Floor lamps are an opportunity to be really creative.
Size and shape can be about anything I can dream of as long as they
balance their weight, contain a power cord and switch mechanism, and
carry some light bulbs. I like having a central tapered spindle. I
think it gives a classic feel of elegance.
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|Victorian Street Lamp -- bubinga, maple, wenge -- 7 feet tall --
I've always liked Victorian streetlights, and built this as the lamp
for my living room. All of my lamps have a brass ring that acts as
a 3-way touch switch. Of all the lamps I've built, this is my favorite.
|Square Lamp -- zebrawood, canarywood, walnut -- 5 feet tall --
I originally planned for this lamp to have an ornate
Victorian shade with colored silk and fringe. When
company making the shade was destroyed in a flood
I built this stained glass shade as an alternative. It is not a great
design because stained glass is quite heavy and the point where the
shade attaches to the rest of the lamp is not strong enough to
bear the weight well. But I rather like it, and it stands in my office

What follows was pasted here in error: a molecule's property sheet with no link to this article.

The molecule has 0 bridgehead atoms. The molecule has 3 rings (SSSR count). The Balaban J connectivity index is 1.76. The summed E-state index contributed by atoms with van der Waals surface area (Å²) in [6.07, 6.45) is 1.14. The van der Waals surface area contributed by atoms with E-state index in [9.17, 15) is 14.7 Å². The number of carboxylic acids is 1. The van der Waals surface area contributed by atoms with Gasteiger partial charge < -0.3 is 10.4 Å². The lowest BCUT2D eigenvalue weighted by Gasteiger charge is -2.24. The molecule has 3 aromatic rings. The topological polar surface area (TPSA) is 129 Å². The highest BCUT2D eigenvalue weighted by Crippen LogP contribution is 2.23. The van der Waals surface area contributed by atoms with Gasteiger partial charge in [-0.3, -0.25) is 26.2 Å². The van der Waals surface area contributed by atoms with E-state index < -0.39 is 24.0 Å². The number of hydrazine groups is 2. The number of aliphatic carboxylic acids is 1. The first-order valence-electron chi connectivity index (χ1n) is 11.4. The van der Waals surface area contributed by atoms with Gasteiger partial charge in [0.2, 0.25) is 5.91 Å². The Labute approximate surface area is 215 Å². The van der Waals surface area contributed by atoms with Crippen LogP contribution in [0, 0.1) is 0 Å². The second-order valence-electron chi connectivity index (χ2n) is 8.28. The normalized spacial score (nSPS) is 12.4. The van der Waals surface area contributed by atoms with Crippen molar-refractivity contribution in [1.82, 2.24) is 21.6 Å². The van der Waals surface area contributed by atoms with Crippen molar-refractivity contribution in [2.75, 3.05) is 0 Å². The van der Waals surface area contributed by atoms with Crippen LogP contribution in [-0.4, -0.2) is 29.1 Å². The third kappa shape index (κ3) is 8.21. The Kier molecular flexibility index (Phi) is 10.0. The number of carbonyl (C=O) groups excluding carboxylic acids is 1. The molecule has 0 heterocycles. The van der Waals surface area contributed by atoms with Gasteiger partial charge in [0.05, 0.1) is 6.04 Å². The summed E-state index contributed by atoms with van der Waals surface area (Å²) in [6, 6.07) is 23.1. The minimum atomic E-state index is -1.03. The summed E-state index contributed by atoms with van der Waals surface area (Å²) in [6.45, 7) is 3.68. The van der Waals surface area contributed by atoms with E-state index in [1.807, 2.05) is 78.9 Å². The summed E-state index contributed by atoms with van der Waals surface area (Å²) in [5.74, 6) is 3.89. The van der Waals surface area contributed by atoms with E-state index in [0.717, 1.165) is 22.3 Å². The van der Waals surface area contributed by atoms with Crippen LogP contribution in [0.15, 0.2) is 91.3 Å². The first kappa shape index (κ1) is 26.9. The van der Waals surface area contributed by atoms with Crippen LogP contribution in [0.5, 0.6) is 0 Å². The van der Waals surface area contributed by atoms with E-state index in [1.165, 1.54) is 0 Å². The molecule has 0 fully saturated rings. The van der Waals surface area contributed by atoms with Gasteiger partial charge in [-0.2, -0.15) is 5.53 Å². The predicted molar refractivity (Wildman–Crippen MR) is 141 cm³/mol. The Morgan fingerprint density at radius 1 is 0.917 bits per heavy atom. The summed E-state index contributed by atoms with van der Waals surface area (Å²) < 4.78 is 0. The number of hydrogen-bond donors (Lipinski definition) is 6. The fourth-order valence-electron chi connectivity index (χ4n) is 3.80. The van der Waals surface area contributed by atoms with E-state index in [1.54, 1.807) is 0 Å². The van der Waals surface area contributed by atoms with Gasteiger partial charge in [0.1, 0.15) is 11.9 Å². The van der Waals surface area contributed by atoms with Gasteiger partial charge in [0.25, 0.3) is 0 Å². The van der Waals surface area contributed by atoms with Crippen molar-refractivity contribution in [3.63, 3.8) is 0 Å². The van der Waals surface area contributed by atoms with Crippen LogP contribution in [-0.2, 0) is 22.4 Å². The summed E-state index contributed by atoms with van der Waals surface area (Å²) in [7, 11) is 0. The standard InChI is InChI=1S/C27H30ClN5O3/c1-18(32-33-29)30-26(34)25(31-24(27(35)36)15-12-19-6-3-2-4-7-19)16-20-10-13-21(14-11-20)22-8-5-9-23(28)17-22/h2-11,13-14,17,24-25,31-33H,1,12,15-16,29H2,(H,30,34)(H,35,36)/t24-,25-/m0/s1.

next to my computer desk.
|Flora Lumenaire -- goncolo alves, maple
burl, mango, walnut -- 6 feet tall -- The vast
majority of stained glass lamp shades are copies of Tiffany designs.
These shades are closed at top where they attach to the harp to
maintain strength. Forcing heat generated by the bulbs to escape
out the bottom of the shade causes heat build up that requires
lower wattage bulbs. However, stained glass shades always look
better with high wattage bulbs. Having six flat stained glass
panels that are carried by a wood framework that vents to the
top solves this problem. And casting the light upward provides
a lot more light to the room. The wood framework also avoids the
fragility of suspending the entire shade from a single point that
is the bane of most stained glass shades.